Taking your prescribed medications is an important part of managing your diabetes. Controlling diabetes through medication and lifestyle changes can help you avoid serious complications such as heart disease, blindness, and kidney and nerve damage. However, it can be easy to get off track with your diabetes treatment plan, especially if you have just been diagnosed.

Know your medicines

Knowing your medicines is important to helping you keep track of them. You need to know the name of your medicines and the dosage (how much to take) information. You can find this out by reading your prescription label or talking to your health care provider or pharmacist.

If you have concerns about your medicines

Some people with diabetes stop taking their medicines because they have questions or concerns about them. It is okay to have questions, but don’t let that stop you from improving your health. Talk to your healthcare provider about any questions or concerns you may have so that they can help you feel more comfortable.

Forgetting to take your medicines

Sometimes life gets busy and we forget to take our medicine. Here are some tips to help you remember:

  • Use a pillbox to sort you medicines
  • Set an alarm to remind you when to take your medicines
  • Put your medicines in a place you will see them as a reminder
  • For medicines that you take once a day: If you forget to take your daily morning dose, but remember later that day, go ahead and take the medicine. If you forgot to take your evening dose, but remember before bedtime, go ahead and take the medicine.
  • For medicines that you take two or more times a day: If you forget to take a dose, skip it and go back to your regular schedule. Never take two doses of your medicines at the same time.

Alcohol & Medicines

When mixed with alcohol, some diabetes medicines can cause your blood sugars to get too low. Alcohol can make it hard to control your blood sugar.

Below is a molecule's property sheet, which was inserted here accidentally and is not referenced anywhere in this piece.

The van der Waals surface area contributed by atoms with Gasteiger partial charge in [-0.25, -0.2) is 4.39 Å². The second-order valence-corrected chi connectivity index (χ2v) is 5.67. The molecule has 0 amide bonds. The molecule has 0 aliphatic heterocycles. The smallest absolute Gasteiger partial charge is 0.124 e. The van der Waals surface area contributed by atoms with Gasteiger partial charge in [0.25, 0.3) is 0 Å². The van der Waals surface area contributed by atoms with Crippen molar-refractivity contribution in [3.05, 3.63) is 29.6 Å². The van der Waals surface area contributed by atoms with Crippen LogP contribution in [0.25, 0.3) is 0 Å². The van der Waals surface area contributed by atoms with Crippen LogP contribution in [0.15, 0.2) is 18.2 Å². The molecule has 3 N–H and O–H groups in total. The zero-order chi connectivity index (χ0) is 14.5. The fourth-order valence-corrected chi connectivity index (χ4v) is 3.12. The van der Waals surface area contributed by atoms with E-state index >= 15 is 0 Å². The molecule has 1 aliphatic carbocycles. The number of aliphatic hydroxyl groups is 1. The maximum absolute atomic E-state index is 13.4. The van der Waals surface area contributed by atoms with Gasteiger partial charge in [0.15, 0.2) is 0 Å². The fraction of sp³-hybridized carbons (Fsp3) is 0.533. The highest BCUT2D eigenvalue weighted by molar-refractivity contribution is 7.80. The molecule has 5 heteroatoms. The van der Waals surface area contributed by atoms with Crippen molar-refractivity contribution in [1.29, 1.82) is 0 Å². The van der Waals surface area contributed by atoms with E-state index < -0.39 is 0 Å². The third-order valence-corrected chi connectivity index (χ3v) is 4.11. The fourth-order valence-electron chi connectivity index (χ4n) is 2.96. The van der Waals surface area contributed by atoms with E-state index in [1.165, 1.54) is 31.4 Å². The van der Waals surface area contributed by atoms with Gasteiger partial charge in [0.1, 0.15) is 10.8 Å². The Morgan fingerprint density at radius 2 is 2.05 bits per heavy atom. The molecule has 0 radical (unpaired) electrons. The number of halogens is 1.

Women should drink no more than one drink per day*
Men should drink no more than two drinks per day*

*A drink is 12 oz. beer, 5 oz. wine or 1 oz. spirits.

If you do drink alcohol, check with your healthcare provider first and follow these guidelines to drink safely:

  • Check your blood sugar before, during, and after drinking (and before you go to sleep).
  • Do not binge drink (drinking a lot of alcohol in a short period of time).
  • Do not drink on an empty stomach.
  • Make sure family and friends know the symptoms of low blood sugar and how they should help you treat it.
  • Be prepared—carry glucose tablets or a fast acting snack with you.

Traveling with your medicines

Having diabetes shouldn’t discourage you from traveling but you do have to make sure you’re prepared.

  • Bring enough medicine and supplies for the whole trip and pack them in a cool, dry place.
  • Leave labels on any medicines or supplies.
  • Keep your medicines with you. Do not put them in your bags to be checked. Look at the Transportation Security Administration website for information on traveling with medicines. You will need a note from your healthcare provider.
  • Wear medical identification such as a bracelet or a necklace.
  • If using insulin, carefully look at your insulin bottles when you arrive for crystals, lumps, flakes or cloudiness—if you see any of these, throw them away and do not use the bottle. Use a fresh bottle of insulin instead.